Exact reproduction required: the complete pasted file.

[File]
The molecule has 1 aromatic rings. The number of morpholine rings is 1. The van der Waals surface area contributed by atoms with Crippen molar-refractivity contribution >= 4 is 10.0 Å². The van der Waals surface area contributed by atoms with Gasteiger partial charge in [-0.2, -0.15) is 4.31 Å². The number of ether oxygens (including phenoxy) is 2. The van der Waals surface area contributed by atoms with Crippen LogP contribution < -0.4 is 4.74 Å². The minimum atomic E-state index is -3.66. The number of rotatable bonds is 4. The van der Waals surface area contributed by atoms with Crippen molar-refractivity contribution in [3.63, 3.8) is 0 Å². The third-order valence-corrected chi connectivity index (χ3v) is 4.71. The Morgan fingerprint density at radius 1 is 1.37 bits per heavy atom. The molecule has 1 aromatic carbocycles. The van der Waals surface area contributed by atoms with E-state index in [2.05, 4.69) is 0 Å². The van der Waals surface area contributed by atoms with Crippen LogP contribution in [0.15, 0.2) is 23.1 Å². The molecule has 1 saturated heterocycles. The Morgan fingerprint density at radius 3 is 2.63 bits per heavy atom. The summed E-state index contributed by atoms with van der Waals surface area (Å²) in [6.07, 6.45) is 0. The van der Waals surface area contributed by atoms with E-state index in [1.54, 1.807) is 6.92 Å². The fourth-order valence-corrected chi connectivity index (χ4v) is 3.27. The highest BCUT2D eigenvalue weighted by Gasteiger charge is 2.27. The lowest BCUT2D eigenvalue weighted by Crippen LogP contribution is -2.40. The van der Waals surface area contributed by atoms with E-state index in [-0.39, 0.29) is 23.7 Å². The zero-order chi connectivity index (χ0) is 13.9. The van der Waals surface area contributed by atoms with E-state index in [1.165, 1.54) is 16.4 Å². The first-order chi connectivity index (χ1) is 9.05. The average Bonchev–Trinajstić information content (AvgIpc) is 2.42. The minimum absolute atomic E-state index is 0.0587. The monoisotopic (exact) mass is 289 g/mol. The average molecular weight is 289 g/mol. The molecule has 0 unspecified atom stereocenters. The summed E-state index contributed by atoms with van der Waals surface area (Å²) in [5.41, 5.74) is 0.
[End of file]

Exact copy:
The molecule has 1 aromatic rings. The number of morpholine rings is 1. The van der Waals surface area contributed by atoms with Crippen molar-refractivity contribution >= 4 is 10.0 Å². The van der Waals surface area contributed by atoms with Gasteiger partial charge in [-0.2, -0.15) is 4.31 Å². The number of ether oxygens (including phenoxy) is 2. The van der Waals surface area contributed by atoms with Crippen LogP contribution < -0.4 is 4.74 Å². The minimum atomic E-state index is -3.66. The number of rotatable bonds is 4. The van der Waals surface area contributed by atoms with Crippen molar-refractivity contribution in [3.63, 3.8) is 0 Å². The third-order valence-corrected chi connectivity index (χ3v) is 4.71. The Morgan fingerprint density at radius 1 is 1.37 bits per heavy atom. The molecule has 1 aromatic carbocycles. The van der Waals surface area contributed by atoms with E-state index in [2.05, 4.69) is 0 Å². The van der Waals surface area contributed by atoms with Crippen LogP contribution in [0.15, 0.2) is 23.1 Å². The molecule has 1 saturated heterocycles. The Morgan fingerprint density at radius 3 is 2.63 bits per heavy atom. The summed E-state index contributed by atoms with van der Waals surface area (Å²) in [6.07, 6.45) is 0. The van der Waals surface area contributed by atoms with E-state index in [1.54, 1.807) is 6.92 Å². The fourth-order valence-corrected chi connectivity index (χ4v) is 3.27. The highest BCUT2D eigenvalue weighted by Gasteiger charge is 2.27. The lowest BCUT2D eigenvalue weighted by Crippen LogP contribution is -2.40. The van der Waals surface area contributed by atoms with E-state index in [-0.39, 0.29) is 23.7 Å². The zero-order chi connectivity index (χ0) is 13.9. The van der Waals surface area contributed by atoms with E-state index in [1.165, 1.54) is 16.4 Å². The first-order chi connectivity index (χ1) is 9.05. The average Bonchev–Trinajstić information content (AvgIpc) is 2.42. The minimum absolute atomic E-state index is 0.0587. The monoisotopic (exact) mass is 289 g/mol. The average molecular weight is 289 g/mol. The molecule has 0 unspecified atom stereocenters. The summed E-state index contributed by atoms with van der Waals surface area (Å²) in [5.41, 5.74) is 0.